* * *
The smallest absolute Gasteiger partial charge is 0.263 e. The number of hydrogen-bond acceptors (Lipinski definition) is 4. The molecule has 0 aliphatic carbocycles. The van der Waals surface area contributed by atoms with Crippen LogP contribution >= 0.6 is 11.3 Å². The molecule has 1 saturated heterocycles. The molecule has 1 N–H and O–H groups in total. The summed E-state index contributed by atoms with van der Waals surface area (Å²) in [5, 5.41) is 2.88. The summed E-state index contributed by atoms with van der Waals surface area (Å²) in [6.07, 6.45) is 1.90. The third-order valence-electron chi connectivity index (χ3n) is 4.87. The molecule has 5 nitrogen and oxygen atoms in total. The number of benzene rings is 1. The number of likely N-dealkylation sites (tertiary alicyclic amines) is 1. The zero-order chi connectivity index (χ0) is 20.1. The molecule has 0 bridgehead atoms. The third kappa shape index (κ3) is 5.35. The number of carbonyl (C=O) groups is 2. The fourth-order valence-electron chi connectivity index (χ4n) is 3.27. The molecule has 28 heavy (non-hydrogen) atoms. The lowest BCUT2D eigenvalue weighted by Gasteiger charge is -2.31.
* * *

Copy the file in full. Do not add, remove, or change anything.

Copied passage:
The smallest absolute Gasteiger partial charge is 0.263 e. The number of hydrogen-bond acceptors (Lipinski definition) is 4. The molecule has 0 aliphatic carbocycles. The van der Waals surface area contributed by atoms with Crippen LogP contribution >= 0.6 is 11.3 Å². The molecule has 1 saturated heterocycles. The molecule has 1 N–H and O–H groups in total. The summed E-state index contributed by atoms with van der Waals surface area (Å²) in [5, 5.41) is 2.88. The summed E-state index contributed by atoms with van der Waals surface area (Å²) in [6.07, 6.45) is 1.90. The third-order valence-electron chi connectivity index (χ3n) is 4.87. The molecule has 5 nitrogen and oxygen atoms in total. The number of benzene rings is 1. The number of likely N-dealkylation sites (tertiary alicyclic amines) is 1. The zero-order chi connectivity index (χ0) is 20.1. The molecule has 0 bridgehead atoms. The third kappa shape index (κ3) is 5.35. The number of carbonyl (C=O) groups is 2. The fourth-order valence-electron chi connectivity index (χ4n) is 3.27. The molecule has 28 heavy (non-hydrogen) atoms. The lowest BCUT2D eigenvalue weighted by Gasteiger charge is -2.31.